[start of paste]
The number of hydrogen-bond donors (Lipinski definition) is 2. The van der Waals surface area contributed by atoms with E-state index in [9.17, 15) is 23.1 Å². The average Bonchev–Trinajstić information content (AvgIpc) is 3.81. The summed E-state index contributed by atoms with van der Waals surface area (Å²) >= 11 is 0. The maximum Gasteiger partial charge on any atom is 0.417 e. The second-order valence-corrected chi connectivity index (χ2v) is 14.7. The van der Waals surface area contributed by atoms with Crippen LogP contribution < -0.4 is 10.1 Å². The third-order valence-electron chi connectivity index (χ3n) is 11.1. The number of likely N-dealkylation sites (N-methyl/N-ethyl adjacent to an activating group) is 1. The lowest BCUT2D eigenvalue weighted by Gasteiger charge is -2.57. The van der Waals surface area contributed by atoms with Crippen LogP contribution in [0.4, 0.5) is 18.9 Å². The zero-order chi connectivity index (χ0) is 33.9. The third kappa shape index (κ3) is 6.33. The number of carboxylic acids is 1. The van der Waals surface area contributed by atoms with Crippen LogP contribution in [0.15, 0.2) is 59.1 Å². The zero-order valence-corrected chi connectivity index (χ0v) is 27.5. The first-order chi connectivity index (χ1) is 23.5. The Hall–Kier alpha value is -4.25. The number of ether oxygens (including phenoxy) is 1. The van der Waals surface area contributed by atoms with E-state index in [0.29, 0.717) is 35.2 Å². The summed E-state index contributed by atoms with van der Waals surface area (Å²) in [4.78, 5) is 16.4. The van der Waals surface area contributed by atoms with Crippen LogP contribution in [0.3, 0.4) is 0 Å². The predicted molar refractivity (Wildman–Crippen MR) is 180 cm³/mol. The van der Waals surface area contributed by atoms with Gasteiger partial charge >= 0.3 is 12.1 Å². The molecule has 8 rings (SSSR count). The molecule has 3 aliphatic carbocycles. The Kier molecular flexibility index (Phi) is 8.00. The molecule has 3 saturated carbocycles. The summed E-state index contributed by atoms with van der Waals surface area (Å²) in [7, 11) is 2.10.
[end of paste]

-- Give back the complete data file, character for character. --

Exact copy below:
The number of hydrogen-bond donors (Lipinski definition) is 2. The van der Waals surface area contributed by atoms with E-state index in [9.17, 15) is 23.1 Å². The average Bonchev–Trinajstić information content (AvgIpc) is 3.81. The summed E-state index contributed by atoms with van der Waals surface area (Å²) >= 11 is 0. The maximum Gasteiger partial charge on any atom is 0.417 e. The second-order valence-corrected chi connectivity index (χ2v) is 14.7. The van der Waals surface area contributed by atoms with Crippen LogP contribution < -0.4 is 10.1 Å². The third-order valence-electron chi connectivity index (χ3n) is 11.1. The number of likely N-dealkylation sites (N-methyl/N-ethyl adjacent to an activating group) is 1. The lowest BCUT2D eigenvalue weighted by Gasteiger charge is -2.57. The van der Waals surface area contributed by atoms with Crippen LogP contribution in [0.4, 0.5) is 18.9 Å². The zero-order chi connectivity index (χ0) is 33.9. The third kappa shape index (κ3) is 6.33. The number of carboxylic acids is 1. The van der Waals surface area contributed by atoms with Crippen LogP contribution in [0.15, 0.2) is 59.1 Å². The zero-order valence-corrected chi connectivity index (χ0v) is 27.5. The first-order chi connectivity index (χ1) is 23.5. The Hall–Kier alpha value is -4.25. The number of ether oxygens (including phenoxy) is 1. The van der Waals surface area contributed by atoms with E-state index in [0.29, 0.717) is 35.2 Å². The summed E-state index contributed by atoms with van der Waals surface area (Å²) in [4.78, 5) is 16.4. The van der Waals surface area contributed by atoms with Crippen LogP contribution in [0.3, 0.4) is 0 Å². The predicted molar refractivity (Wildman–Crippen MR) is 180 cm³/mol. The van der Waals surface area contributed by atoms with Gasteiger partial charge >= 0.3 is 12.1 Å². The molecule has 8 rings (SSSR count). The molecule has 3 aliphatic carbocycles. The Kier molecular flexibility index (Phi) is 8.00. The molecule has 3 saturated carbocycles. The summed E-state index contributed by atoms with van der Waals surface area (Å²) in [7, 11) is 2.10.